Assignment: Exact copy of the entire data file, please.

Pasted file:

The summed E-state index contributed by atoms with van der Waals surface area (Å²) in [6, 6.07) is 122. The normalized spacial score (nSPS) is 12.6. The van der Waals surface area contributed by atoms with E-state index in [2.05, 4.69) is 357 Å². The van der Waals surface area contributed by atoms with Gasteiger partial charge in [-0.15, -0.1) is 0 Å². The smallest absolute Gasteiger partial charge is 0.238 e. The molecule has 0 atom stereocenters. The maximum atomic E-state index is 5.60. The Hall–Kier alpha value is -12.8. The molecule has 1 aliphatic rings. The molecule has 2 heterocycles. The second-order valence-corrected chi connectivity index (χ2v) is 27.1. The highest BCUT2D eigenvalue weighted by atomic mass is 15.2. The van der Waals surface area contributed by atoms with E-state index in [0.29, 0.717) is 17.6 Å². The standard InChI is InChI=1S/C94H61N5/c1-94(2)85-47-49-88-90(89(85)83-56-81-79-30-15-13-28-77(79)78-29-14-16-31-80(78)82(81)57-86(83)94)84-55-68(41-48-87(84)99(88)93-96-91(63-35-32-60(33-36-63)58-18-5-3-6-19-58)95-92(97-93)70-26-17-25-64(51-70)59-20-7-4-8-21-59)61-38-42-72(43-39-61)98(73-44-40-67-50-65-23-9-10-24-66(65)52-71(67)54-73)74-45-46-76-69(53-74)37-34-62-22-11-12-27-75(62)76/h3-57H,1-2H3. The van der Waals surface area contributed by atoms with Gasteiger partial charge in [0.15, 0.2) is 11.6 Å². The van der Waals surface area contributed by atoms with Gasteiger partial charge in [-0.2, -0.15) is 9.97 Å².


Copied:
The summed E-state index contributed by atoms with van der Waals surface area (Å²) in [6, 6.07) is 122. The normalized spacial score (nSPS) is 12.6. The van der Waals surface area contributed by atoms with E-state index in [2.05, 4.69) is 357 Å². The van der Waals surface area contributed by atoms with Gasteiger partial charge in [-0.15, -0.1) is 0 Å². The smallest absolute Gasteiger partial charge is 0.238 e. The molecule has 0 atom stereocenters. The maximum atomic E-state index is 5.60. The Hall–Kier alpha value is -12.8. The molecule has 1 aliphatic rings. The molecule has 2 heterocycles. The second-order valence-corrected chi connectivity index (χ2v) is 27.1. The highest BCUT2D eigenvalue weighted by atomic mass is 15.2. The van der Waals surface area contributed by atoms with E-state index in [0.29, 0.717) is 17.6 Å². The standard InChI is InChI=1S/C94H61N5/c1-94(2)85-47-49-88-90(89(85)83-56-81-79-30-15-13-28-77(79)78-29-14-16-31-80(78)82(81)57-86(83)94)84-55-68(41-48-87(84)99(88)93-96-91(63-35-32-60(33-36-63)58-18-5-3-6-19-58)95-92(97-93)70-26-17-25-64(51-70)59-20-7-4-8-21-59)61-38-42-72(43-39-61)98(73-44-40-67-50-65-23-9-10-24-66(65)52-71(67)54-73)74-45-46-76-69(53-74)37-34-62-22-11-12-27-75(62)76/h3-57H,1-2H3. The van der Waals surface area contributed by atoms with Gasteiger partial charge in [0.15, 0.2) is 11.6 Å². The van der Waals surface area contributed by atoms with Gasteiger partial charge in [-0.2, -0.15) is 9.97 Å².